How The 'Leningrad Symphony' Became A Beacon Of Hope For A Besieged City

Email a Friend
German troops advance through a blazing Leningrad suburb, in Russia on Nov. 24, 1941. (AP)

Composer Dmitri Shostakovich had an often-difficult relationship with the Soviet government. But when he completed his seventh symphony, often called the “Leningrad Symphony,” in 1941, it became a beacon of hope for the besieged city.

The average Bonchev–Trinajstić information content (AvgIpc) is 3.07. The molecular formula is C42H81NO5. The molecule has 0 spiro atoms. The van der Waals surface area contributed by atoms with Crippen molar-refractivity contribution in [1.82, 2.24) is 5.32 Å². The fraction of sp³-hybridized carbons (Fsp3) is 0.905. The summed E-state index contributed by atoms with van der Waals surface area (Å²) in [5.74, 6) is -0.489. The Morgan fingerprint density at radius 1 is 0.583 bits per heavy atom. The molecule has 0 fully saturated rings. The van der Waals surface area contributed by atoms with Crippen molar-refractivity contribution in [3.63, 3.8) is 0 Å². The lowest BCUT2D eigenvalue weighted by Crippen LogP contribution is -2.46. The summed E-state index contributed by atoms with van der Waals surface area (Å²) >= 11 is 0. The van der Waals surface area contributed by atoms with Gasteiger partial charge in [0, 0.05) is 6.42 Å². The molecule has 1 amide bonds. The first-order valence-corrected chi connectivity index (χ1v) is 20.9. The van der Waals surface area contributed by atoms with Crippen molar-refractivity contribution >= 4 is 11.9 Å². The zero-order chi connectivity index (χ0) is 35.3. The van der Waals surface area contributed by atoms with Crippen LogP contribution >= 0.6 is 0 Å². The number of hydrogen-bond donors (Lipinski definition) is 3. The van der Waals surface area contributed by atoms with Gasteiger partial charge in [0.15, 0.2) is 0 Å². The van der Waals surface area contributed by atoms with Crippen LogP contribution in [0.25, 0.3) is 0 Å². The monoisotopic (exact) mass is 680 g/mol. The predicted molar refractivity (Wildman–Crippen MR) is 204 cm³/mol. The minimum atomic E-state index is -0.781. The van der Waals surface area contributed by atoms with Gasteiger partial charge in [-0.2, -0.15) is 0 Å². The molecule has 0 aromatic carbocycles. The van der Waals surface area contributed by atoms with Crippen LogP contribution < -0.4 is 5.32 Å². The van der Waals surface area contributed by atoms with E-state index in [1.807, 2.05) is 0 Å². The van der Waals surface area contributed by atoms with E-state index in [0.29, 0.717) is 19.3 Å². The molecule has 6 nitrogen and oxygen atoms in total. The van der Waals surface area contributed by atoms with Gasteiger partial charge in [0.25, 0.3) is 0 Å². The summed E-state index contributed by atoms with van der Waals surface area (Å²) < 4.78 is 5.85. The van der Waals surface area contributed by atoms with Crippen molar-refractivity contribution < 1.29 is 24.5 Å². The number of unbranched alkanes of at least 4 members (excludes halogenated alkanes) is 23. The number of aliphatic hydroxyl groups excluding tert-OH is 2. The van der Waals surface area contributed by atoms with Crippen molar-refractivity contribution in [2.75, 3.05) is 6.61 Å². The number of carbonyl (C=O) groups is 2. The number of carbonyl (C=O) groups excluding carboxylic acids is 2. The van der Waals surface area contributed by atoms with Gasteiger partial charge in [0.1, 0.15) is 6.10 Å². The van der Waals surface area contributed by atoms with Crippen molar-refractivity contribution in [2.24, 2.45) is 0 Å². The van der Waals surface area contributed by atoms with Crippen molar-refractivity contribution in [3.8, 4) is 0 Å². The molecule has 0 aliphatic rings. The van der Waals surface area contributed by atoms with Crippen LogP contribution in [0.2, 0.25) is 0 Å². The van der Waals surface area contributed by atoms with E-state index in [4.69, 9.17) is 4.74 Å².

Author M.T. Anderson (@_MTAnderson) tells that story in “Symphony for the City of the Dead: Dmitri Shostakovich and the Siege of Leningrad,” and talked with Here & Now‘s Robin Young about the book in September 2015.

Copyright 2017 NPR. To see more, visit